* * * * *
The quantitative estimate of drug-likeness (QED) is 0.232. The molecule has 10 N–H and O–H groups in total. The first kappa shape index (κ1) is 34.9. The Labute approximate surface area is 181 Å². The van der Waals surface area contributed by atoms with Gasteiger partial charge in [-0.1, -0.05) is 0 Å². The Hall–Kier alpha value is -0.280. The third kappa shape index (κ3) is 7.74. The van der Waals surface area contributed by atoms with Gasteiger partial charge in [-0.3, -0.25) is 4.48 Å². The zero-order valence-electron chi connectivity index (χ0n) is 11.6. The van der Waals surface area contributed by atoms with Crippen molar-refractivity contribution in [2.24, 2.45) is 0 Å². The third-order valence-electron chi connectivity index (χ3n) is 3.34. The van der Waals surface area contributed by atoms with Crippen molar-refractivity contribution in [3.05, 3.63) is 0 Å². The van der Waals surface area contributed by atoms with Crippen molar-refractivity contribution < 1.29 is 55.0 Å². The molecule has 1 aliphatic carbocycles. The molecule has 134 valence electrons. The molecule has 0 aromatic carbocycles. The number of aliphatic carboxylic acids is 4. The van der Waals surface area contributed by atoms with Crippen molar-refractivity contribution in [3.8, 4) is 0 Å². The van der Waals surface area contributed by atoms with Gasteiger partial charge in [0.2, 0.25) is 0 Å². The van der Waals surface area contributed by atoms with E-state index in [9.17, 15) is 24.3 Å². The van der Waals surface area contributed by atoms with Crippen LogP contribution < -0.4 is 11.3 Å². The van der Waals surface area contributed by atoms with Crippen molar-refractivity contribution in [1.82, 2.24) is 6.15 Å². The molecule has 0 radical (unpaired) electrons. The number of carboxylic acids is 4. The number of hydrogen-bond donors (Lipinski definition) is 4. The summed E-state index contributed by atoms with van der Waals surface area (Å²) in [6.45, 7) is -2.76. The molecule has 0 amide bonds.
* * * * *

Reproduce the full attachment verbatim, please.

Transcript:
The quantitative estimate of drug-likeness (QED) is 0.232. The molecule has 10 N–H and O–H groups in total. The first kappa shape index (κ1) is 34.9. The Labute approximate surface area is 181 Å². The van der Waals surface area contributed by atoms with Gasteiger partial charge in [-0.1, -0.05) is 0 Å². The Hall–Kier alpha value is -0.280. The third kappa shape index (κ3) is 7.74. The van der Waals surface area contributed by atoms with Gasteiger partial charge in [-0.3, -0.25) is 4.48 Å². The zero-order valence-electron chi connectivity index (χ0n) is 11.6. The van der Waals surface area contributed by atoms with Crippen molar-refractivity contribution in [2.24, 2.45) is 0 Å². The third-order valence-electron chi connectivity index (χ3n) is 3.34. The van der Waals surface area contributed by atoms with Crippen molar-refractivity contribution in [3.05, 3.63) is 0 Å². The van der Waals surface area contributed by atoms with Crippen molar-refractivity contribution < 1.29 is 55.0 Å². The molecule has 1 aliphatic carbocycles. The molecule has 134 valence electrons. The molecule has 0 aromatic carbocycles. The number of aliphatic carboxylic acids is 4. The van der Waals surface area contributed by atoms with Crippen molar-refractivity contribution in [3.8, 4) is 0 Å². The van der Waals surface area contributed by atoms with Gasteiger partial charge in [0.2, 0.25) is 0 Å². The van der Waals surface area contributed by atoms with E-state index in [9.17, 15) is 24.3 Å². The van der Waals surface area contributed by atoms with Crippen LogP contribution < -0.4 is 11.3 Å². The van der Waals surface area contributed by atoms with Crippen molar-refractivity contribution in [1.82, 2.24) is 6.15 Å². The molecule has 0 radical (unpaired) electrons. The number of carboxylic acids is 4. The number of hydrogen-bond donors (Lipinski definition) is 4. The summed E-state index contributed by atoms with van der Waals surface area (Å²) in [6.45, 7) is -2.76. The molecule has 0 amide bonds.